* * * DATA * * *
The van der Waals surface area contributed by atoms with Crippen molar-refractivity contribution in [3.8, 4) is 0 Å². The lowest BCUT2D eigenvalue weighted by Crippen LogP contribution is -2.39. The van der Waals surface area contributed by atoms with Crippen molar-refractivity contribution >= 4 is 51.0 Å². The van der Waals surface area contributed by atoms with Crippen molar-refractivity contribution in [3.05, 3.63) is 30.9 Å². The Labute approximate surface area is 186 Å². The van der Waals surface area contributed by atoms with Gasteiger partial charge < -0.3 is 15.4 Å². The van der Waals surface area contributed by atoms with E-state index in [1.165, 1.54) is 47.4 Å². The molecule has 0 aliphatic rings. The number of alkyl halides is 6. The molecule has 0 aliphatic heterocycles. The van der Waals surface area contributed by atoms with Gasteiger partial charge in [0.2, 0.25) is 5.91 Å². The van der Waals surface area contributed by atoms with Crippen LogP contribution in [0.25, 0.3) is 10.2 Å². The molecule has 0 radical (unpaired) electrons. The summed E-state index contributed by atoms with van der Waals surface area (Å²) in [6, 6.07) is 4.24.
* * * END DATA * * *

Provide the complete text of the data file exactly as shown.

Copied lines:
The van der Waals surface area contributed by atoms with Crippen molar-refractivity contribution in [3.8, 4) is 0 Å². The lowest BCUT2D eigenvalue weighted by Crippen LogP contribution is -2.39. The van der Waals surface area contributed by atoms with Crippen molar-refractivity contribution >= 4 is 51.0 Å². The van der Waals surface area contributed by atoms with Crippen molar-refractivity contribution in [3.05, 3.63) is 30.9 Å². The Labute approximate surface area is 186 Å². The van der Waals surface area contributed by atoms with Gasteiger partial charge < -0.3 is 15.4 Å². The van der Waals surface area contributed by atoms with E-state index in [1.165, 1.54) is 47.4 Å². The molecule has 0 aliphatic rings. The number of alkyl halides is 6. The molecule has 0 aliphatic heterocycles. The van der Waals surface area contributed by atoms with Gasteiger partial charge in [0.2, 0.25) is 5.91 Å². The van der Waals surface area contributed by atoms with Crippen LogP contribution in [0.25, 0.3) is 10.2 Å². The molecule has 0 radical (unpaired) electrons. The summed E-state index contributed by atoms with van der Waals surface area (Å²) in [6, 6.07) is 4.24.